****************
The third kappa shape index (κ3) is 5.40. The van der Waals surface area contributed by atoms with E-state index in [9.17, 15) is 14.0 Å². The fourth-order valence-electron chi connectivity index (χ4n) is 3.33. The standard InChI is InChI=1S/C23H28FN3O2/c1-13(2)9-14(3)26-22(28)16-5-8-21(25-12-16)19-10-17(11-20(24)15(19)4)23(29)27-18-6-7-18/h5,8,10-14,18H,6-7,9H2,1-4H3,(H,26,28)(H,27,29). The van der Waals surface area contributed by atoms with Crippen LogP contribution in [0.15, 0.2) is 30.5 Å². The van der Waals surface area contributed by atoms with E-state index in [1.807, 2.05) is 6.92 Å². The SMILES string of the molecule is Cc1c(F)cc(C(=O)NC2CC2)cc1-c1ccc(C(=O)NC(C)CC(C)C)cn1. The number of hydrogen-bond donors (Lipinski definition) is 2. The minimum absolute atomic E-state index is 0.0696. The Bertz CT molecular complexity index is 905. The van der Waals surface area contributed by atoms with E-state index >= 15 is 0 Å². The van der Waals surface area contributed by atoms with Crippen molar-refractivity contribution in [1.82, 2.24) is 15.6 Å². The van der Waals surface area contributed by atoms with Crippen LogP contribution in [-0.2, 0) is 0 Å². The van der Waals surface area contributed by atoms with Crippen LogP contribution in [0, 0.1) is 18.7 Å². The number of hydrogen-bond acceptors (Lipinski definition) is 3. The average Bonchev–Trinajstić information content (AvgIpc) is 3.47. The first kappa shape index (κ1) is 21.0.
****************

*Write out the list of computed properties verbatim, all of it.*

The third kappa shape index (κ3) is 5.40. The van der Waals surface area contributed by atoms with E-state index in [9.17, 15) is 14.0 Å². The fourth-order valence-electron chi connectivity index (χ4n) is 3.33. The standard InChI is InChI=1S/C23H28FN3O2/c1-13(2)9-14(3)26-22(28)16-5-8-21(25-12-16)19-10-17(11-20(24)15(19)4)23(29)27-18-6-7-18/h5,8,10-14,18H,6-7,9H2,1-4H3,(H,26,28)(H,27,29). The van der Waals surface area contributed by atoms with Crippen LogP contribution in [0.15, 0.2) is 30.5 Å². The van der Waals surface area contributed by atoms with E-state index in [1.807, 2.05) is 6.92 Å². The SMILES string of the molecule is Cc1c(F)cc(C(=O)NC2CC2)cc1-c1ccc(C(=O)NC(C)CC(C)C)cn1. The number of hydrogen-bond donors (Lipinski definition) is 2. The minimum absolute atomic E-state index is 0.0696. The Bertz CT molecular complexity index is 905. The van der Waals surface area contributed by atoms with E-state index >= 15 is 0 Å². The van der Waals surface area contributed by atoms with Crippen molar-refractivity contribution in [1.82, 2.24) is 15.6 Å². The van der Waals surface area contributed by atoms with Crippen LogP contribution in [-0.2, 0) is 0 Å². The van der Waals surface area contributed by atoms with Crippen LogP contribution in [0, 0.1) is 18.7 Å². The number of hydrogen-bond acceptors (Lipinski definition) is 3. The average Bonchev–Trinajstić information content (AvgIpc) is 3.47. The first kappa shape index (κ1) is 21.0.